Francis Bacon Screaming Pope Portrait to Be Auctioned At Sotheby’s




Francis Bacon’s $20-30m ‘Screaming Pope’ Study for a Head is to go under the hammer at Sotheby’s, in May. It is one of the most iconic works by the artist remaining in private hands and one of the finest examples of the six portrait heads completed by Bacon in 1952. The canvas is one of only two of the artist’s ‘screaming Popes’ executed in this head-and-shoulders format.

The painting contains all the elements of the artist’s best-known works from this period – Grégoire Billault

Grégoire Billault, Head of Sotheby’s Contemporary Art Department said; “I feel blessed to work with what I consider to be one of the greatest paintings we have ever offered in my 20 years at Sotheby’s. Study for a Head is the very best of six portrait heads completed by Francis Bacon in 1952, and one of only two of the artist’s iconic ‘screaming Popes’ executed in this head-and-shoulders format. The painting contains all the elements of the artist’s best-known works from this period – broken pince-nez glasses, a purple mozzetta, and of course the reverberating scream – and draws inspiration from the works of Velázquez, Munch and Poussin, as well as Bacon’s lifelong exploration of the human condition.”

Francis Bacon's $20-30m 'Screaming Pope' Study for a Head

Francis Bacon’s $20-30m ‘Screaming Pope’ Study for a Head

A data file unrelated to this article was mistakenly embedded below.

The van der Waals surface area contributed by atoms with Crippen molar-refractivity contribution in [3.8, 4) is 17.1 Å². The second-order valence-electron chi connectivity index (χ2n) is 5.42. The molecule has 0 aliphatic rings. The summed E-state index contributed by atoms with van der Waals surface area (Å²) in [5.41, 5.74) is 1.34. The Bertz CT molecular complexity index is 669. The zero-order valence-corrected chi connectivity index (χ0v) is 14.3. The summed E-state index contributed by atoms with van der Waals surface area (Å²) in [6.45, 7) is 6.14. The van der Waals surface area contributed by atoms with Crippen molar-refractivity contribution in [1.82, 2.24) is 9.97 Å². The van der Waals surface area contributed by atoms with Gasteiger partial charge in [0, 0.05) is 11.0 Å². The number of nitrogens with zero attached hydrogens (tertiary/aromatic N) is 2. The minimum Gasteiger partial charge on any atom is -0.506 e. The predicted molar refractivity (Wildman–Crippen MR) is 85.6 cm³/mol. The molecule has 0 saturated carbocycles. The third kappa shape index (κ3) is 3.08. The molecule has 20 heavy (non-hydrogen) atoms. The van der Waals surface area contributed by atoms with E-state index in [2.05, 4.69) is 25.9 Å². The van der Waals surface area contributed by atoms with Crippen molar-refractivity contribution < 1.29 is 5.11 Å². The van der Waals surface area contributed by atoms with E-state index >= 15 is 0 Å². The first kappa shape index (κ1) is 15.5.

‘Screaming Pope’  will lead a selection of works from the Collection of Richard E. Lang and Jane Lang Davis – one of the most important private collections of 20th-century art ever assembled. The full Lang Collection now belongs to a private charitable foundation, whose purpose is to further the mission of cultural organisations through the donation of both funds and of artworks.

Study for a Head (‘Screaming Pope’) from 1952 is an outstanding example of Bacon’s most recognisable iconography. It belongs to a series of six small paintings in the head-and-shoulders portrait format Bacon completed that year, which advanced both his suited businessmen as well as the Papal imagery he began in the late 1940s. The work carries many superlatives, including:

One of the first works by Bacon ever to enter a private American collection, having first been acquired by Jackson Pollock’s biographer Bernard H. Friedman the year it was painted. The work is equally notable for the fact that it is on offer from the Collection of Richard E. Lang and Jane Lang Davis. Married from 1966 until Richard’s passing in 1982, Jane and Richard assembled what is indisputably one of the most important private collections of 20th-century art, spanning from Cubism through Abstract Expressionism. The Langs were passionate philanthropists, particularly in their support of the performing and visual arts in Richard’s native Seattle – especially the Seattle Art Museum, where Jane cultivated many of the institution’s early shows of Contemporary. Both Richard and Jane were instrumental in supporting the expansion of SAM to its current downtown location.

The Langs’ extensive collection is now in the hands of a private charitable foundation, whose purpose is to further the mission of cultural organisations through the donation of both funds and artworks. Proceeds from the May sales of works by Francis Bacon, Alberto Giacometti, Franz Kline and others will support that mission, which is in keeping with the Langs’ lifelong commitment to both art and philanthropy.

Study for a Head will travel to Hong Kong (March 29 – April 2), Paris (April 8 & 9) and Los Angeles (April 16 & 17), before returning to New York in advance of the official opening of Sotheby’s newly- reimagined galleries on York Avenue, on 3 May. All works on offer from the Lang Collection will be on public view at that time.

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